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    illustration of an angel

    Love Breaks the Curse

    A Reading from The Gospel in Dickens

    Charles Dickens

    September 22, 2020
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    The Gospel in Dickens, edited by Gina Dalfonzo, is the latest installment in Plough’s acclaimed series, The Gospel in Great Writers. Buried among passages from Dickens’s most popular works are some little-known gems. In the last of his “Christmas Books,” The Haunted Man and the Ghost’s Bargain, Dickens tells the story of Redlaw, a wronged and tormented chemist who makes a bargain to give up his memory, only to find that the loss brings even more torment to him and others. In the following selection from the third chapter, “The Gift Reversed,” we learn how he is restored to himself.

    “Do you know me?” asked the Chemist.

    “I should be glad,” returned the other, “and that is an unwonted word for me to use, if I could answer no.”

    The Chemist looked at the man, standing in self-abasement and degradation before him, and would have looked longer, in an ineffectual struggle for enlightenment, but that Milly resumed her late position by his side, and attracted his attentive gaze to her own face.

    “See how low he is sunk, how lost he is!” she whispered, stretching out her arm towards him, without looking from the Chemist’s face. “If you could remember all that is connected with him, do you not think it would move your pity to reflect that one you ever loved (do not let us mind how long ago, or in what belief that he has forfeited), should come to this?”

    “I hope it would,” he answered. “I believe it would.”

    His eyes wandered to the figure standing near the door, but came back speedily to her, on whom he gazed intently, as if he strove to learn some lesson from every tone of her voice, and every beam of her eyes.

    “I have no learning, and you have much,” said Milly; “I am not used to think, and you are always thinking. May I tell you why it seems to me a good thing for us to remember wrong that has been done us?”

    “Yes.”

    “That we may forgive it.”

    “Pardon me, great Heaven!” said Redlaw, lifting up his eyes, “for having thrown away thine own high attribute!”

    “And if,” said Milly, “if your memory should one day be restored, as we will hope and pray it may be, would it not be a blessing to you to recall at once a wrong and its forgiveness?”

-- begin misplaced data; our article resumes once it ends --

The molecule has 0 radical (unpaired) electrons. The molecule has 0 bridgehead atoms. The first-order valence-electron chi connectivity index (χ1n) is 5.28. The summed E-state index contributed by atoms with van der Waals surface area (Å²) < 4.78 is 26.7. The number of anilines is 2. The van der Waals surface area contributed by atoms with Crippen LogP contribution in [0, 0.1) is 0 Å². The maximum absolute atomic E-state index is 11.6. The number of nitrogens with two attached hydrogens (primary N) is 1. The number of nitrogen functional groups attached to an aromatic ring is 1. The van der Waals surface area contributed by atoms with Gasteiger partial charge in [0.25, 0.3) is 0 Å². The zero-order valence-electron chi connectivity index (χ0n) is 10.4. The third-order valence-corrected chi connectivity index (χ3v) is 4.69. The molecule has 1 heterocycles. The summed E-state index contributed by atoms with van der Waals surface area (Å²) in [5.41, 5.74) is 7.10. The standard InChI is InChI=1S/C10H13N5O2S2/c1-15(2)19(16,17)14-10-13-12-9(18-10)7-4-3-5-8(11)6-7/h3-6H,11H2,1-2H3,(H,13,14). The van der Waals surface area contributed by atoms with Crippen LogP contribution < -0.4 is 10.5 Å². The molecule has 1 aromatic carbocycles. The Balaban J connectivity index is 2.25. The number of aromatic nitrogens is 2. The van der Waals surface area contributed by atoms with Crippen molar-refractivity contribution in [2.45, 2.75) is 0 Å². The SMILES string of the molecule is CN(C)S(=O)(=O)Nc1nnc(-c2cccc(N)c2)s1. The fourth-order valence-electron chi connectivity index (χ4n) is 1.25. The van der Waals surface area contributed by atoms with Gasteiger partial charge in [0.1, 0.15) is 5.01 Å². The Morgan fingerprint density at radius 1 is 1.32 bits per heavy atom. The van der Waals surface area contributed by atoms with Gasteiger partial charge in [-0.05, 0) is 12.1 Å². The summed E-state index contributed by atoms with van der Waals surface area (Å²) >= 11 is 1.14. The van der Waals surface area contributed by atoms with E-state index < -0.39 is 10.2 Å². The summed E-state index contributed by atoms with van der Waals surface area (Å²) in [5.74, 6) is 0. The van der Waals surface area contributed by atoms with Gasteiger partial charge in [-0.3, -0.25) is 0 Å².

He looked at the figure by the door, and fastened his attentive eyes on her again; a ray of clearer light appeared to him to shine into his mind, from her bright face.

    “He cannot go to his abandoned home. He does not seek to go there. He knows that he could only carry shame and trouble to those he has so cruelly neglected; and that the best reparation he can make them now, is to avoid them. A very little money carefully bestowed, would remove him to some distant place, where he might live and do no wrong, and make such atonement as is left within his power for the wrong he has done. To the unfortunate lady who is his wife, and to his son, this would be the best and kindest boon that their best friend could give them – one too that they need never know of; and to him, shattered in reputation, mind, and body, it might be salvation.”

    He took her head between her hands, and kissed it, and said: “It shall be done. I trust to you to do it for me, now and secretly; and to tell him that I would forgive him, if I were so happy as to know for what.”

    As she rose, and turned her beaming face towards the fallen man, implying that her mediation had been successful, he advanced a step, and without raising his eyes, addressed himself to Redlaw.

    “You are so generous,” he said, “ – you ever were – that you will try to banish your rising sense of retribution in the spectacle that is before you. I do not try to banish it from myself, Redlaw. If you can, believe me.”

    The Chemist entreated Milly, by a gesture, to come nearer to him; and, as he listened, looked in her face, as if to find in it the clue to what he heard.

    “I am too decayed a wretch to make professions; I recollect my own career too well, to array any such before you. But from the day on which I made my first step downward, in dealing falsely by you, I have gone down with a certain, steady, doomed progression. That, I say.”

    Redlaw, keeping her close at his side, turned his face towards the speaker, and there was sorrow in it. Something like mournful recognition too.

    “I might have been another man, my life might have been another life, if I had avoided that first fatal step. I don’t know that it would have been. I claim nothing for the possibility. Your sister is at rest, and better than she could have been with me, if I had continued even what you thought me: even what I once supposed myself to be.”

    Redlaw made a hasty motion with his hand, as if he would have put that subject on one side.